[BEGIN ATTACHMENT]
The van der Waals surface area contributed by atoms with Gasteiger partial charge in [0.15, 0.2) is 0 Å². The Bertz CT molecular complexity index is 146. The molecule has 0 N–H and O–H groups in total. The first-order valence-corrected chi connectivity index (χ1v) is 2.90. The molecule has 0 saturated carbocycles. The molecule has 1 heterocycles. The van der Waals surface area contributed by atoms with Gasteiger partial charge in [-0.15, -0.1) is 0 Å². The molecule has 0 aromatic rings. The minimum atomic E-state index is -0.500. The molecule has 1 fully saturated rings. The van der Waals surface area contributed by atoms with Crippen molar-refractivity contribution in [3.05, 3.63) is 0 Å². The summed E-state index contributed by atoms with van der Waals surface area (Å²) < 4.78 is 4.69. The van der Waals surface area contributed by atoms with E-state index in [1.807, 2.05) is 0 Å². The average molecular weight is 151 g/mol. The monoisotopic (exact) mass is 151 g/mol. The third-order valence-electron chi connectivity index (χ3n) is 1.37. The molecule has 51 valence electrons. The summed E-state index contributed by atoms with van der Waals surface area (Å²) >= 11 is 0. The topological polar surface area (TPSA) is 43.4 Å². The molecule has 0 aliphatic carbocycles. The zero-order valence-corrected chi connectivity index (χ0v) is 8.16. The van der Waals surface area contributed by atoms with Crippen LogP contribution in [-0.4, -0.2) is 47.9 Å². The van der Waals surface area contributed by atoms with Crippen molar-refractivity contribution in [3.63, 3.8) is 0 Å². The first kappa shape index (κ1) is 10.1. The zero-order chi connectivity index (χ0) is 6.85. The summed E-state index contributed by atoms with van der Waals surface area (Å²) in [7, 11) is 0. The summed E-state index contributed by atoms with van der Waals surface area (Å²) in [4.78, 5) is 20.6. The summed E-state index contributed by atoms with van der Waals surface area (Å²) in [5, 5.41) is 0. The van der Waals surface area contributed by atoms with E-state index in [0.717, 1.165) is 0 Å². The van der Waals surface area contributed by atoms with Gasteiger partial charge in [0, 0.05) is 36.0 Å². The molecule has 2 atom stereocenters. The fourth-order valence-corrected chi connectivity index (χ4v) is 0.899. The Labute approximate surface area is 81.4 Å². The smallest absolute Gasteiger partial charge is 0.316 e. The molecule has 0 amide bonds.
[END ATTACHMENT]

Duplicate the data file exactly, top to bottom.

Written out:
The van der Waals surface area contributed by atoms with Gasteiger partial charge in [0.15, 0.2) is 0 Å². The Bertz CT molecular complexity index is 146. The molecule has 0 N–H and O–H groups in total. The first-order valence-corrected chi connectivity index (χ1v) is 2.90. The molecule has 0 saturated carbocycles. The molecule has 1 heterocycles. The van der Waals surface area contributed by atoms with Gasteiger partial charge in [-0.15, -0.1) is 0 Å². The molecule has 0 aromatic rings. The minimum atomic E-state index is -0.500. The molecule has 1 fully saturated rings. The van der Waals surface area contributed by atoms with Crippen molar-refractivity contribution in [3.05, 3.63) is 0 Å². The summed E-state index contributed by atoms with van der Waals surface area (Å²) < 4.78 is 4.69. The van der Waals surface area contributed by atoms with E-state index in [1.807, 2.05) is 0 Å². The average molecular weight is 151 g/mol. The monoisotopic (exact) mass is 151 g/mol. The third-order valence-electron chi connectivity index (χ3n) is 1.37. The molecule has 51 valence electrons. The summed E-state index contributed by atoms with van der Waals surface area (Å²) >= 11 is 0. The topological polar surface area (TPSA) is 43.4 Å². The molecule has 0 aliphatic carbocycles. The zero-order valence-corrected chi connectivity index (χ0v) is 8.16. The van der Waals surface area contributed by atoms with Crippen LogP contribution in [-0.4, -0.2) is 47.9 Å². The van der Waals surface area contributed by atoms with Crippen molar-refractivity contribution in [3.63, 3.8) is 0 Å². The first kappa shape index (κ1) is 10.1. The zero-order chi connectivity index (χ0) is 6.85. The summed E-state index contributed by atoms with van der Waals surface area (Å²) in [7, 11) is 0. The summed E-state index contributed by atoms with van der Waals surface area (Å²) in [4.78, 5) is 20.6. The summed E-state index contributed by atoms with van der Waals surface area (Å²) in [5, 5.41) is 0. The van der Waals surface area contributed by atoms with E-state index in [0.717, 1.165) is 0 Å². The van der Waals surface area contributed by atoms with Gasteiger partial charge in [0, 0.05) is 36.0 Å². The molecule has 2 atom stereocenters. The fourth-order valence-corrected chi connectivity index (χ4v) is 0.899. The Labute approximate surface area is 81.4 Å². The smallest absolute Gasteiger partial charge is 0.316 e. The molecule has 0 amide bonds.